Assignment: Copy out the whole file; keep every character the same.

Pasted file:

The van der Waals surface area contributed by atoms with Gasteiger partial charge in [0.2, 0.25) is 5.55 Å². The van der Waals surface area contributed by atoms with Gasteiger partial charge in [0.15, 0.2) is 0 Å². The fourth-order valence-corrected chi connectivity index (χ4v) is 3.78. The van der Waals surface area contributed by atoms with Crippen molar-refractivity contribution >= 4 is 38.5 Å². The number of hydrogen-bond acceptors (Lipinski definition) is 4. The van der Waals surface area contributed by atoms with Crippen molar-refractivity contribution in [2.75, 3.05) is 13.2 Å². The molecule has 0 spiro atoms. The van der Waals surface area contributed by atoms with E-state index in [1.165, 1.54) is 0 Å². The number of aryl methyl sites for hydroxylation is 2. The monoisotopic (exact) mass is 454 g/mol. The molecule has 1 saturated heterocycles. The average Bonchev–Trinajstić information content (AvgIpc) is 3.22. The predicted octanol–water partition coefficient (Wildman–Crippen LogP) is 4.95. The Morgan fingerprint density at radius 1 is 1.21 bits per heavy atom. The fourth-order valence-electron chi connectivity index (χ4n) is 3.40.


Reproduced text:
The van der Waals surface area contributed by atoms with Gasteiger partial charge in [0.2, 0.25) is 5.55 Å². The van der Waals surface area contributed by atoms with Gasteiger partial charge in [0.15, 0.2) is 0 Å². The fourth-order valence-corrected chi connectivity index (χ4v) is 3.78. The van der Waals surface area contributed by atoms with Crippen molar-refractivity contribution >= 4 is 38.5 Å². The number of hydrogen-bond acceptors (Lipinski definition) is 4. The van der Waals surface area contributed by atoms with Crippen molar-refractivity contribution in [2.75, 3.05) is 13.2 Å². The molecule has 0 spiro atoms. The van der Waals surface area contributed by atoms with E-state index in [1.165, 1.54) is 0 Å². The number of aryl methyl sites for hydroxylation is 2. The monoisotopic (exact) mass is 454 g/mol. The molecule has 1 saturated heterocycles. The average Bonchev–Trinajstić information content (AvgIpc) is 3.22. The predicted octanol–water partition coefficient (Wildman–Crippen LogP) is 4.95. The Morgan fingerprint density at radius 1 is 1.21 bits per heavy atom. The fourth-order valence-electron chi connectivity index (χ4n) is 3.40.